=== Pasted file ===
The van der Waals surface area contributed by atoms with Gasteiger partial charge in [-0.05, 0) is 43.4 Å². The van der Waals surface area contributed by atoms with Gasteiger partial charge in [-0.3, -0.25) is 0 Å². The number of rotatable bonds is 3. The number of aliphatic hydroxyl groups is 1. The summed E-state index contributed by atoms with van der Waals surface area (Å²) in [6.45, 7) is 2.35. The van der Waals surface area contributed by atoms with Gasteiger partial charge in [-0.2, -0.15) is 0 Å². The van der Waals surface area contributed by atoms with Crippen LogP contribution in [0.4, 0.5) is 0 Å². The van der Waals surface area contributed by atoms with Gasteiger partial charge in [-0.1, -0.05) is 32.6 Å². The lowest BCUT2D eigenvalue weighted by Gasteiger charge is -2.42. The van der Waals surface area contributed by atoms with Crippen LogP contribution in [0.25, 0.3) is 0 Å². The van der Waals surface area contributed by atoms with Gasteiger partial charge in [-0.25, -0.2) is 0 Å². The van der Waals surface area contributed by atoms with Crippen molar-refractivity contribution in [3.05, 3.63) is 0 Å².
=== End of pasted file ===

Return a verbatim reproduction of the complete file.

The van der Waals surface area contributed by atoms with Gasteiger partial charge in [-0.05, 0) is 43.4 Å². The van der Waals surface area contributed by atoms with Gasteiger partial charge in [-0.3, -0.25) is 0 Å². The number of rotatable bonds is 3. The number of aliphatic hydroxyl groups is 1. The summed E-state index contributed by atoms with van der Waals surface area (Å²) in [6.45, 7) is 2.35. The van der Waals surface area contributed by atoms with Gasteiger partial charge in [-0.2, -0.15) is 0 Å². The van der Waals surface area contributed by atoms with Crippen LogP contribution in [0.4, 0.5) is 0 Å². The van der Waals surface area contributed by atoms with Gasteiger partial charge in [-0.1, -0.05) is 32.6 Å². The lowest BCUT2D eigenvalue weighted by Gasteiger charge is -2.42. The van der Waals surface area contributed by atoms with Crippen LogP contribution in [0.25, 0.3) is 0 Å². The van der Waals surface area contributed by atoms with Gasteiger partial charge in [-0.25, -0.2) is 0 Å². The van der Waals surface area contributed by atoms with Crippen molar-refractivity contribution in [3.05, 3.63) is 0 Å².